Everyone has someone in their life that has hurt them. Sometimes, we even have multiple someones. Just like we, ourselves have hurt one or many people over the course of our life, whether intentional or not.
And while I think it’s important to fully process our anger, sadness and any other emotions that arise, I think the most important thing we can do for ourselves after being hurt is to forgive.
I went through a difficult time in 2010. Not only did the man who raised me as his daughter abandon me only months before my wedding, I was also dealing with the loss of my first job out of college, meeting my biological father and issue upon issue with the group of people Cory & I had called our friends since high school.
Now that three years have passed, I look back & see that this was all part of God’s plan for our life. Every single hardship Cory & I went through together that year made us stronger individuals. The problems that were in our life at that time made our marriage more solid than I could have hoped for & most importantly, gave us the courage to unapolegetically be ourselves.
What I learned from that year is that it may take years to process & forgive, and that’s okay. We may never get the apology we feel deserve, and that’s okay too. But for our souls, it’s important to forgive anyways.
A couple of months ago (gosh – maybe six now?) I heard through the grapevine about something new going on in a person’s life that had hurt me in the past. And you know what my first thought was? It was “good for her!”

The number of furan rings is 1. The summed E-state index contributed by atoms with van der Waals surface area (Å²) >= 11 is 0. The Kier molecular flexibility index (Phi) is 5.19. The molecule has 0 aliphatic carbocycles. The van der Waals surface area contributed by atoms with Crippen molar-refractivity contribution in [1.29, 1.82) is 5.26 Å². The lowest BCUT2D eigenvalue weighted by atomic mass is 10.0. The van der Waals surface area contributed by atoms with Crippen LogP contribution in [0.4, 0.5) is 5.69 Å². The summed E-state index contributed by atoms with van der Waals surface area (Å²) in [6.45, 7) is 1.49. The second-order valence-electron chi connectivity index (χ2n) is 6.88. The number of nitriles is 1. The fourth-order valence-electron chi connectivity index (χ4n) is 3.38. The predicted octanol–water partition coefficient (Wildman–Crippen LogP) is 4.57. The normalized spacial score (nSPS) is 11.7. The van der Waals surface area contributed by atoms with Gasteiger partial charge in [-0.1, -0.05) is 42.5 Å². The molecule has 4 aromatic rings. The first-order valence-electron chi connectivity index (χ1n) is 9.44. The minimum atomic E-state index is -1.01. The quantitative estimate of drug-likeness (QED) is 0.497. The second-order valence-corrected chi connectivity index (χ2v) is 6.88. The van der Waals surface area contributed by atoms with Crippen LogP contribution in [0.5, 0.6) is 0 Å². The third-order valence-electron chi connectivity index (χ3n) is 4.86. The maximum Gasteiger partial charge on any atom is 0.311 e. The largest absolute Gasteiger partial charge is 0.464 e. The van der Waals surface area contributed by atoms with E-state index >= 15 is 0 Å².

In shock, I tried to analyze why I had such a positive reaction to the good things happening in this person’s life. “Why am I happy for her?” I didn’t understand it at first because our friendship had ended & I truly was happier without her in my life.
Then I realized that I had forgiven her. Not only that, but in my heart of hearts I wished well for her. And that felt really good.
On that note it’s important to know that just because you forgive does not mean that you are opening a door to let people who’ve hurt you back into your life. No, you’re actually doing the opposite. You’re taking a lesson from the relationship or situation & you’re moving on to be a better person, leaving your recurring thoughts of them behind.
I encourage you to try it. Forgive something that you’re holding on to and keep wittling it down until it’s gone, no matter how long it takes.
I promise you, your life will be much fuller once you open up space by letting it go.